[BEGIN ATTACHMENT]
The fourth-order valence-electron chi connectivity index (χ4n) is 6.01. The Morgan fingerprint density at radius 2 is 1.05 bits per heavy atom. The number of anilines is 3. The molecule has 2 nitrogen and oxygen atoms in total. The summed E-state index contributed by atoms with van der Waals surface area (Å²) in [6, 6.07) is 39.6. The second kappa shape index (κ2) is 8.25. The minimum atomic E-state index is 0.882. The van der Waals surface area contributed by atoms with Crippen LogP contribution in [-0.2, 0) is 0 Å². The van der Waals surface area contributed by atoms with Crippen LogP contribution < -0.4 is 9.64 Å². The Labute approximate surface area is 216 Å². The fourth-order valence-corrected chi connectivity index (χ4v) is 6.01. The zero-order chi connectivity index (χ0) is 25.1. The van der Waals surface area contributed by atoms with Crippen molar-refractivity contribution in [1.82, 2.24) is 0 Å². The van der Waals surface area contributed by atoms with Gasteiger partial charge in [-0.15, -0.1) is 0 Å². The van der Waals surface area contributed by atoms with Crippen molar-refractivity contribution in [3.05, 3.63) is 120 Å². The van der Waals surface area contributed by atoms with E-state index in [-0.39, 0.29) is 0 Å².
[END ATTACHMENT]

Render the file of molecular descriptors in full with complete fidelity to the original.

The fourth-order valence-electron chi connectivity index (χ4n) is 6.01. The Morgan fingerprint density at radius 2 is 1.05 bits per heavy atom. The number of anilines is 3. The molecule has 2 nitrogen and oxygen atoms in total. The summed E-state index contributed by atoms with van der Waals surface area (Å²) in [6, 6.07) is 39.6. The second kappa shape index (κ2) is 8.25. The minimum atomic E-state index is 0.882. The van der Waals surface area contributed by atoms with Crippen LogP contribution in [-0.2, 0) is 0 Å². The van der Waals surface area contributed by atoms with Crippen LogP contribution < -0.4 is 9.64 Å². The Labute approximate surface area is 216 Å². The fourth-order valence-corrected chi connectivity index (χ4v) is 6.01. The zero-order chi connectivity index (χ0) is 25.1. The van der Waals surface area contributed by atoms with Crippen molar-refractivity contribution in [1.82, 2.24) is 0 Å². The van der Waals surface area contributed by atoms with Gasteiger partial charge in [-0.15, -0.1) is 0 Å². The van der Waals surface area contributed by atoms with Crippen molar-refractivity contribution in [3.05, 3.63) is 120 Å². The van der Waals surface area contributed by atoms with E-state index in [-0.39, 0.29) is 0 Å².